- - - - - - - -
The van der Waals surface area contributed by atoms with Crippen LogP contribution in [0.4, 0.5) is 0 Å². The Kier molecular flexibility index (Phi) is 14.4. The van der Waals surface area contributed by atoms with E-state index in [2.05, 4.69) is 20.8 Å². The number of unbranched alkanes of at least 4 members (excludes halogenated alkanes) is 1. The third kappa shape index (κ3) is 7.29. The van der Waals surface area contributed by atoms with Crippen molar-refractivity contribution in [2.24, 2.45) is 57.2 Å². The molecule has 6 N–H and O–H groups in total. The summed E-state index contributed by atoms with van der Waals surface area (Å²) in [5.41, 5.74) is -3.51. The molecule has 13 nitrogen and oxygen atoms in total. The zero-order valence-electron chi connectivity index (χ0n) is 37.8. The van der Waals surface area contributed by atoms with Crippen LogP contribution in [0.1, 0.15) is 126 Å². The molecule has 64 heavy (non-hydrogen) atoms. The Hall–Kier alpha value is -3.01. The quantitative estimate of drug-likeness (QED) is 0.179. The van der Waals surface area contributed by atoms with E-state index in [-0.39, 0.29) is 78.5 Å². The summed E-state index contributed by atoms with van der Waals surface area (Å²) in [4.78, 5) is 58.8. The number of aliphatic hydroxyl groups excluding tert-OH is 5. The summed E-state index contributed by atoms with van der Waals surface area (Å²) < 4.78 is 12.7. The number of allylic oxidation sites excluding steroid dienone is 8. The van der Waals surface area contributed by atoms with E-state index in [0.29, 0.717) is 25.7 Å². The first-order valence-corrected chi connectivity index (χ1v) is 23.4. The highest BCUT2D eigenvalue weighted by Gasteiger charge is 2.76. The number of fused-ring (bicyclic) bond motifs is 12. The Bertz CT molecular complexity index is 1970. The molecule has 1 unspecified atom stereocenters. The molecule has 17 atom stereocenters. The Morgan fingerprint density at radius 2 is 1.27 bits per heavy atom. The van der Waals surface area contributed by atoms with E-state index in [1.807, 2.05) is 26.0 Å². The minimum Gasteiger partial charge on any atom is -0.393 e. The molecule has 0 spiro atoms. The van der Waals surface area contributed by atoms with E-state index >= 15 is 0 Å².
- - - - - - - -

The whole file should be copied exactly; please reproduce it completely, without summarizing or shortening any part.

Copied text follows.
The van der Waals surface area contributed by atoms with Crippen LogP contribution in [0.4, 0.5) is 0 Å². The Kier molecular flexibility index (Phi) is 14.4. The van der Waals surface area contributed by atoms with E-state index in [2.05, 4.69) is 20.8 Å². The number of unbranched alkanes of at least 4 members (excludes halogenated alkanes) is 1. The third kappa shape index (κ3) is 7.29. The van der Waals surface area contributed by atoms with Crippen molar-refractivity contribution in [2.24, 2.45) is 57.2 Å². The molecule has 6 N–H and O–H groups in total. The summed E-state index contributed by atoms with van der Waals surface area (Å²) in [5.41, 5.74) is -3.51. The molecule has 13 nitrogen and oxygen atoms in total. The zero-order valence-electron chi connectivity index (χ0n) is 37.8. The van der Waals surface area contributed by atoms with Crippen LogP contribution in [0.1, 0.15) is 126 Å². The molecule has 64 heavy (non-hydrogen) atoms. The Hall–Kier alpha value is -3.01. The quantitative estimate of drug-likeness (QED) is 0.179. The van der Waals surface area contributed by atoms with E-state index in [-0.39, 0.29) is 78.5 Å². The summed E-state index contributed by atoms with van der Waals surface area (Å²) in [4.78, 5) is 58.8. The number of aliphatic hydroxyl groups excluding tert-OH is 5. The summed E-state index contributed by atoms with van der Waals surface area (Å²) < 4.78 is 12.7. The number of allylic oxidation sites excluding steroid dienone is 8. The van der Waals surface area contributed by atoms with E-state index in [0.29, 0.717) is 25.7 Å². The first-order valence-corrected chi connectivity index (χ1v) is 23.4. The highest BCUT2D eigenvalue weighted by Gasteiger charge is 2.76. The number of fused-ring (bicyclic) bond motifs is 12. The Bertz CT molecular complexity index is 1970. The molecule has 1 unspecified atom stereocenters. The molecule has 17 atom stereocenters. The Morgan fingerprint density at radius 2 is 1.27 bits per heavy atom. The van der Waals surface area contributed by atoms with E-state index in [1.807, 2.05) is 26.0 Å². The minimum Gasteiger partial charge on any atom is -0.393 e. The molecule has 0 spiro atoms. The van der Waals surface area contributed by atoms with E-state index >= 15 is 0 Å².